I have been getting a lot of questions from clients/friends about being upside down in their houses and what they can do about it. I always suggest that they speak to an Accountant/Attorney (and I suggest you do as well), but I will attempt to give you some basic information about the Mortgage Debt Relief Act of 2007. The IRS rules are a little confusing (like most information they put out) and in my opinion they need to simplify their pronouncements so the average taxpayer can understand them.
The act allows people to exclude debt forgiven under a mortgage restructuring and or foreclosure on a PRIMARY RESIDENCE. This means that you don’t have to include such debt as income when you are doing your tax calculations. There are several rules to the act and the more important ones are as follows:
1. The debt has to have been restructured (or the property foreclosed on) between 2007 and 2012.
2. A maximum of two million dollars may be forgiven (for those filing jointly) and one million dollars for individuals.
3. The exclusion can only be accepted due to a drop in home value or a deterioration of the taxpayers financial situation. Filing bankruptcy to wipe out debt on your primary residence is also an acceptable reason.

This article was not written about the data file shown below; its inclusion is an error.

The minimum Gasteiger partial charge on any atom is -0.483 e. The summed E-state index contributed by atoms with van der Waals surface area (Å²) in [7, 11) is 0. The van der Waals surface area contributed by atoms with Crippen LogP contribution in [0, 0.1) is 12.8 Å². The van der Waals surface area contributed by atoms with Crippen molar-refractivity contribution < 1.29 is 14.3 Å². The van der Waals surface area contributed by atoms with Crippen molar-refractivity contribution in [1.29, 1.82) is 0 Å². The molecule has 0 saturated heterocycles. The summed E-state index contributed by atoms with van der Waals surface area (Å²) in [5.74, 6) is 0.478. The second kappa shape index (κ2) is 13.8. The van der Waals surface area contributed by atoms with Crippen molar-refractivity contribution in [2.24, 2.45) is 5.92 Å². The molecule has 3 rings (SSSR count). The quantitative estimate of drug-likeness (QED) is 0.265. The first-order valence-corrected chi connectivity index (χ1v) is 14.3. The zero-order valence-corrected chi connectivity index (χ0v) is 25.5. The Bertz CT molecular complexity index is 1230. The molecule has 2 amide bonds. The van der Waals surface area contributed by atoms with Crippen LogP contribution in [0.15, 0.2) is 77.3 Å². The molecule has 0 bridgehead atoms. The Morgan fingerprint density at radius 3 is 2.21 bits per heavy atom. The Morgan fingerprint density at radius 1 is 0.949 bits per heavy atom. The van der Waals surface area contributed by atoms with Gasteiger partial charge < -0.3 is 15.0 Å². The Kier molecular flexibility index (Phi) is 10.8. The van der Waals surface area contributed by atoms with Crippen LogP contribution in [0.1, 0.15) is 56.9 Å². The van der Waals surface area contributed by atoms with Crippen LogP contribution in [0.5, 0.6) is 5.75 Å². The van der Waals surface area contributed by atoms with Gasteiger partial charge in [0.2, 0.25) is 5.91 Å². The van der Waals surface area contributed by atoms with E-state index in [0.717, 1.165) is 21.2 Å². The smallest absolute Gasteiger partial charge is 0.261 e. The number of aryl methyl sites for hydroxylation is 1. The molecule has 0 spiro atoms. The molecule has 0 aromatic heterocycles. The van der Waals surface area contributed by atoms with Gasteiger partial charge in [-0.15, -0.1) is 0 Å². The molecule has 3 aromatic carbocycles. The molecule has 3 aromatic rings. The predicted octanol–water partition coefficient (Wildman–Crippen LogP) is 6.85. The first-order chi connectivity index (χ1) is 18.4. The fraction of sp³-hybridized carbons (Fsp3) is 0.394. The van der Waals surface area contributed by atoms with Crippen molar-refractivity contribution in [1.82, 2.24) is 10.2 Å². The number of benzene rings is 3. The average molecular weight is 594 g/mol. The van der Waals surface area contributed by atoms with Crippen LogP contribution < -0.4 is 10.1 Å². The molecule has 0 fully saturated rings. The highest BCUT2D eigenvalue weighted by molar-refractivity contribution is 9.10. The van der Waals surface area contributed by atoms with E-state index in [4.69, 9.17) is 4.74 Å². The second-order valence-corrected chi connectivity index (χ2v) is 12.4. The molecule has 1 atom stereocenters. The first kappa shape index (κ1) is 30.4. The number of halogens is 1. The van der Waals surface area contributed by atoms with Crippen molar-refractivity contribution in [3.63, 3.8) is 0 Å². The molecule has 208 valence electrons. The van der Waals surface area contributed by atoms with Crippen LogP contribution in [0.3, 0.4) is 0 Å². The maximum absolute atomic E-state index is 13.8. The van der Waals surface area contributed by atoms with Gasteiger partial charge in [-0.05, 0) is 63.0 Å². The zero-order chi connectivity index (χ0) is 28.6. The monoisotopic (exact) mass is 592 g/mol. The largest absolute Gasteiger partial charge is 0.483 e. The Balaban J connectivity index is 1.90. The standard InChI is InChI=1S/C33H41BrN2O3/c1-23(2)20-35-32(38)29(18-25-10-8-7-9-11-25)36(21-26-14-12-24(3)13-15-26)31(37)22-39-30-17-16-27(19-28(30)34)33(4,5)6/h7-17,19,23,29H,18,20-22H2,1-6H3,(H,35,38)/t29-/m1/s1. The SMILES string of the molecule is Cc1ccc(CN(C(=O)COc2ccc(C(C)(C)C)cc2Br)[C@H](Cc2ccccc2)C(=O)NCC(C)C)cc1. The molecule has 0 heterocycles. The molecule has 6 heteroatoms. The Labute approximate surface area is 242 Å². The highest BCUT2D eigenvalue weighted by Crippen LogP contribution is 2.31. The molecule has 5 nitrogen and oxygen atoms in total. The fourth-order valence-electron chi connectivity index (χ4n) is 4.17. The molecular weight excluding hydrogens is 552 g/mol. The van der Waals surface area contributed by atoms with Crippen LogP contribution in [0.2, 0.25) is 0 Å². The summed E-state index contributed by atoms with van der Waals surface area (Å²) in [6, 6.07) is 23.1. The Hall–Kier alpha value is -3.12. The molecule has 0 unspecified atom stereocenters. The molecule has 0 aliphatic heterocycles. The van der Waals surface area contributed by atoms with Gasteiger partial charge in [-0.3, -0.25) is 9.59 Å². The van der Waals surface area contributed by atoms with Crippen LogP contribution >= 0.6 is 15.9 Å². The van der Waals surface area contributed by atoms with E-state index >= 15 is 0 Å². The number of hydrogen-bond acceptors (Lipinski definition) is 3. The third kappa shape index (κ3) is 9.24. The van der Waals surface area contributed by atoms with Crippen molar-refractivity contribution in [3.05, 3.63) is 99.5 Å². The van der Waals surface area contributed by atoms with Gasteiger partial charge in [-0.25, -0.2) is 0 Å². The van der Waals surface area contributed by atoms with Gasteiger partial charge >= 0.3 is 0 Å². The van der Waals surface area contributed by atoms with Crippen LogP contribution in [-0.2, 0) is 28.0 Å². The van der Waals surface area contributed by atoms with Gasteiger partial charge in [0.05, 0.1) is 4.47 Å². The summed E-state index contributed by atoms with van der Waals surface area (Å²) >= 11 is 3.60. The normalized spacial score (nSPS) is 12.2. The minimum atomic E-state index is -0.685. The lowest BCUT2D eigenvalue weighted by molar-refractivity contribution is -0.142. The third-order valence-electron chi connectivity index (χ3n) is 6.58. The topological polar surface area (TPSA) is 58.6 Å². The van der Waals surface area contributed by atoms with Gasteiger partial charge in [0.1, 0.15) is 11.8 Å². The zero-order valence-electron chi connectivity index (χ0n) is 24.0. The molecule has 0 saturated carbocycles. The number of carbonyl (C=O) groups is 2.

4. The original loan must be a NON-RECOURSE loan. A non recourse loan means the lenders only (final) action in the event of your default is to take back the house.
5. The debt most have been used to build, buy, or improve your primary residence. Home equity lines of credit (HELOCS) that were used (and later forgiven) to pay of other unsecured debt (credit cards,cars, living expenses, etc.) may not be excluded as income.
The IRS website (www.irs.gov) has a publication (No. 4681) that goes into more detail about the subject.
My name is Greg Hoffman and I have lived in Las Vegas since 1990. I have been a Realtor here sine 1999.